[Ads-l] Etymology of wack / fly / kat (or "cat")

Z Sohna zrice3714 at GMAIL.COM
Fri Jun 18 14:18:02 EDT 2021

I wrote an article (several years ago, actually) titled "Traces of Negro
Dutch in the Language of Native Black American", in which I discuss the
etymology of a few words/idioms that feature prominently in Native Black
American Language - including "wack", "fly", and "cat". I decided to
publish the article to the linguistics archive to make it publicly

Link: https://lingbuzz.net/lingbuzz/006034

I contend that the Native Black American *wack/wak* (definitions listed
below) is ultimately derived from the Continental Dutch *zwak* of identical

*wack/wak* *n* 1: inferior 2: unconvincing, tenuous 3: wimpy, puny,
small/slight in build 4: poor (i.e., “unsatisfactory”) 5: low-quality 6:
faint-hearted, cowardly, not courageous, not bold, not funky, anemic 7: not
powerful 8: raggedy, shabby 9: rickety 10: flimsy 11: soft 12: pathetic 13:
insipid, watered-down 14: insubstantial 15: unjust, low in moral character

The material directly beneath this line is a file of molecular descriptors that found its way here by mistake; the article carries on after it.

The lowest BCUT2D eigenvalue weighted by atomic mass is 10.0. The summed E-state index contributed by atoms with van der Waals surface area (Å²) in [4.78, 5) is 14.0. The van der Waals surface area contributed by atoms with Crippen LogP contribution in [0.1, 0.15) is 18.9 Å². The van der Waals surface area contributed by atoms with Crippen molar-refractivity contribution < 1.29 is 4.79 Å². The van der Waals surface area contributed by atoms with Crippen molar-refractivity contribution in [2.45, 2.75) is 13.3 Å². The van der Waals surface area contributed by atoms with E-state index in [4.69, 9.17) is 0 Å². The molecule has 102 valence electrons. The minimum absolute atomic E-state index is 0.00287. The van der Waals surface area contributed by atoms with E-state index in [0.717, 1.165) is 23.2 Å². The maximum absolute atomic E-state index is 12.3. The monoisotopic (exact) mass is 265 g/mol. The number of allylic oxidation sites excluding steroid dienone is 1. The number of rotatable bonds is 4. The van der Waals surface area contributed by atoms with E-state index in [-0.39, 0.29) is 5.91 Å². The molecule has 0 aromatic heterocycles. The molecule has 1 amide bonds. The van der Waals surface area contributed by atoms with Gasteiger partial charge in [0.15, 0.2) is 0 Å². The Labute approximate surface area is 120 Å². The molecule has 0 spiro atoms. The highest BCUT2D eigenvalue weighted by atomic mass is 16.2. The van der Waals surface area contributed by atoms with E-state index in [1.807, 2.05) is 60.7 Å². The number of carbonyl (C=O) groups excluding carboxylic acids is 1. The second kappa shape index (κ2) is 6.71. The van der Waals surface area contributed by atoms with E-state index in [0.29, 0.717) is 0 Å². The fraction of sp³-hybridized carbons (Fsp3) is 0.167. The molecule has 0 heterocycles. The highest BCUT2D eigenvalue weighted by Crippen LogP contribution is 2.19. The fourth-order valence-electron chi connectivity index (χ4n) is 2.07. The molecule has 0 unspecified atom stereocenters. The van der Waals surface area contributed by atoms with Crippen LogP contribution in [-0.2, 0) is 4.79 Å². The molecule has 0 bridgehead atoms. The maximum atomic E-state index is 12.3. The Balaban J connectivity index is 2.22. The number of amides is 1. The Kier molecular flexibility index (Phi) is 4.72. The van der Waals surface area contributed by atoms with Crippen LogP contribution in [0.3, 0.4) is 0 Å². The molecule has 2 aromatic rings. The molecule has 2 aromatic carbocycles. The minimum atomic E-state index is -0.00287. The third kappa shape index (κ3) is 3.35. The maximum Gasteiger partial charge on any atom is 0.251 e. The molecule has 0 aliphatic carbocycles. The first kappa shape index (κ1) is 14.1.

16: bad (at something).

One of the issues is that the major dictionaries contain definitions that
are quite honestly so limited and simplistic that I at least am led to
believe that the definitions themselves were gleaned by mere inference (on
the part of the lexicographers) and not by native speaker knowledge or
in-depth questioning of the relevant population. This is especially
apparent for the Native Black American *wack/wak*.

A certain dictionary claims *wack* was popularized by Haring's "Crack is
Wack" mural, despite the fact that *wack* (with the above semantic meaning)
was very much current among Native Black Americans in New York and New
Jersey prior to the mural's actual existence. (The late Haring painted the
mural in 1986.) This currency told me that the origin was likely colonial
and deeply rooted in America's history of chattel slavery. The African
languages provided no potential points of origin that were convincing, at
least to me. The New York/New Jersey location of the relevant ethnic group
(Native Black Americans) and the fact that they were held captive and
enslaved by the Dutch in the former colony of Nieuw Nederland ("New
Netherland") prior to its takeover by the British let me know that I should
be looking at Dutch as the potential point of origin.

Zola Sohna

The American Dialect Society - http://www.americandialect.org

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